THE EMPEROR'S NEW CLOTHES
directed by Alan Taylor
with Ian Holm and Iben Hjejle opens June 28 at Varsity
Ian Holm is not a tall man. He's not even average, really. He's the size of a hobbit, and his stature gives him a special kind of unwavering anxiety—the nervous energy of a smallish guy who's afraid of being ignored. You might even say he has a Napoleon complex.
Just watch him in 1994's The Madness of King George: He's a vision of puritanism gone amok, marching into George III's chamber and shouting orders, reducing the king to a puddle of goo. In The Sweet Hereafter (1997), he interrogates bereaved parents following a tragic school bus accident as if they were part of a tall- people conspiracy. Holm's talent is for revealing the fear within every rabid dog—he knows the pitfalls of being short, scrappy, and in charge. He's a runt, but he can bark like hell.
It's strange, then, that in his prior three-decade career portraying diminutive, flinty-eyed characters, Holm played Napoleon only once. Back in 1981, he made a funny Napoleonic cameo in Terry Gilliam's attention-deficit Time Bandits, jibing about the joys of standing less than 5 foot 6. Now, 21 years later, Holm's Napoleon gets the full-length movie he deserves.
The Emperor's New Clothes is brainy, cunning mischief—not so far-fetched as Bandits, but hardly a musty historical drama—about Napoleon's last-ditch efforts to escape exile on St. Helena. Stuck on a rock in the middle of the South Atlantic, the feisty megalomaniac conspires to flee, leaving behind a look-alike peasant (also Holm) in his place. All goes well until the peasant grows accustomed to his posh new imperial status, preventing the genuine Napoleon from revealing his identity and reclaiming power back in France. This trifle of a story wouldn't be complete without a little romantic frosting: here a Paris widow (Danish beauty Iben Hjejle of High Fidelity, half Holm's age), who gradually warms to her strange, brooding lodger.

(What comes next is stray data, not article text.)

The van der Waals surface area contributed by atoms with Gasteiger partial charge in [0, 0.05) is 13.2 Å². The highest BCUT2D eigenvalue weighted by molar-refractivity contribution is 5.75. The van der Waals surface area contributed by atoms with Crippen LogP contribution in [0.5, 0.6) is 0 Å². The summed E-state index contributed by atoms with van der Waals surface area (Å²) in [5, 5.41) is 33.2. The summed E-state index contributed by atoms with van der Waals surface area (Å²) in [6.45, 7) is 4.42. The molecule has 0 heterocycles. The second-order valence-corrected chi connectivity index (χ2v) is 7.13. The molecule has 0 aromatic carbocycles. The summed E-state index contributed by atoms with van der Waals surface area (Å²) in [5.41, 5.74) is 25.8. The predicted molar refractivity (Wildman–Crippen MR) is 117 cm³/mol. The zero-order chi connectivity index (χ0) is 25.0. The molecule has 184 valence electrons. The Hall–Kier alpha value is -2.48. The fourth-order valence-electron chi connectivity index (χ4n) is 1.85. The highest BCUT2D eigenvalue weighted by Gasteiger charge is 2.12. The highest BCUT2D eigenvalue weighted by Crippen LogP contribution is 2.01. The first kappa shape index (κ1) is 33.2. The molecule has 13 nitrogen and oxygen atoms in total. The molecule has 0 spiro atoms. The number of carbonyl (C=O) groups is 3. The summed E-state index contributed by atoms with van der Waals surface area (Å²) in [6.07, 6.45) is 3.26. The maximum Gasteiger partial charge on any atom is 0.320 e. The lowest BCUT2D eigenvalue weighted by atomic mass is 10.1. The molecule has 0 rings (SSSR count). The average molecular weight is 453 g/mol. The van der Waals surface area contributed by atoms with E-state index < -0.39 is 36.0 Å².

Throughout, director Alan Taylor (Palookaville) shows an easygoing, sardonic touch recalling the genteel black comedy of King George. However, he could stand to modulate the music (Rachel Portman's square score sounds like James Horner without the choirboys), and he's burdened by an erratic script that occasionally sinks to Portman's level (and lower). But when the movie works (and it works often), Clothes is smart entertainment—a tongue-in-cheek paean to an imposing, impossible, Bilbo-sized emperor.